Responding to Terror

Although the holiday season is joyful, the recent shootings in San Bernardino and the terrorist attacks in Paris have cast a dark shadow across our world. Personally speaking, these events created lots of anxiety in Ryan. When Paris occurred, he wanted to know how far Paris was from Erie, and stated “We never have to go to Paris, right Mom?” Ryan has high anxiety levels at all times, so it’s no surprise that when he hears about terrorists hurting people his anxiety sky rockets.

peaceOver the years, I’ve developed strategies that help him calm down after events such as this. First, I talk to him about what occurred in general, omitting the morbid details as much as possible.

We discuss how everyone feels about what happened and how he feels in particular. A big part of helping him to relax is reviewing how safe he is at home, so he doesn’t need to worry about terrorists attacking in our backyard.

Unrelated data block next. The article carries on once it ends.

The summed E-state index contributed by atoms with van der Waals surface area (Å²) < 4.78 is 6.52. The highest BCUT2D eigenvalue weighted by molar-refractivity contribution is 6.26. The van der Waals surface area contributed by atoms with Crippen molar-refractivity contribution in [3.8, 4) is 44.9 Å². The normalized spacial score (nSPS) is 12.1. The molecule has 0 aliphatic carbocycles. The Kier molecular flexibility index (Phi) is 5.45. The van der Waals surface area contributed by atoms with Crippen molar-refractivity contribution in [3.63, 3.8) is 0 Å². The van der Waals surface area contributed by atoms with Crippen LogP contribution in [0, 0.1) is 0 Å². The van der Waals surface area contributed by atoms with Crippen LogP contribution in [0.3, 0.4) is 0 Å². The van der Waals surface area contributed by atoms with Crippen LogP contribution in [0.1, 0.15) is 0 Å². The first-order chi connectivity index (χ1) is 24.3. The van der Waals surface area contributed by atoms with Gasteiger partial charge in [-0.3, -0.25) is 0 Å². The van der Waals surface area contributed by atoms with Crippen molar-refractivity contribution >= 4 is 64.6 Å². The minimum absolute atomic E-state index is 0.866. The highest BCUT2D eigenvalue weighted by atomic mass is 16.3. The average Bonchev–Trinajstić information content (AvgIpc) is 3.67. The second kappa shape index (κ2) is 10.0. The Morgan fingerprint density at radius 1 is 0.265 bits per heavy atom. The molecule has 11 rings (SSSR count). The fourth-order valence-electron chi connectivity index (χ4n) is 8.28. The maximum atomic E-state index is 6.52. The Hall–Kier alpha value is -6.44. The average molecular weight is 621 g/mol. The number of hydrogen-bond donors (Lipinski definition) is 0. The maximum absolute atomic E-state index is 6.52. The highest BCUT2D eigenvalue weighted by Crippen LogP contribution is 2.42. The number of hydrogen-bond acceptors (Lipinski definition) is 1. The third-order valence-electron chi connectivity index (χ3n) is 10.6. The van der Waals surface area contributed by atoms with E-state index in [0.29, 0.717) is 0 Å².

Unfortunately, then came San Bernardino. Although California is on the other side of the country, to Ryan it’s the United States and therefore close by. I was careful not to mention the type of facility, knowing that he would immediately draw parallels to where we work. By downplaying the seriousness of the attack as well as monitoring his exposure to the TV news, he was not as upset as with Paris.

Wondering what else I could be doing, I looked on the internet to see what resources are out there to help parents help their children when events such as this occur. The best one I found was a guest blog by Dr. Peter Faustino via Autism Speaks, who shares six tips for talking to your child about tragedy. I invite you to read it here. Are there any tips you’ve found that seem to work well? Please share below!

 

 

 

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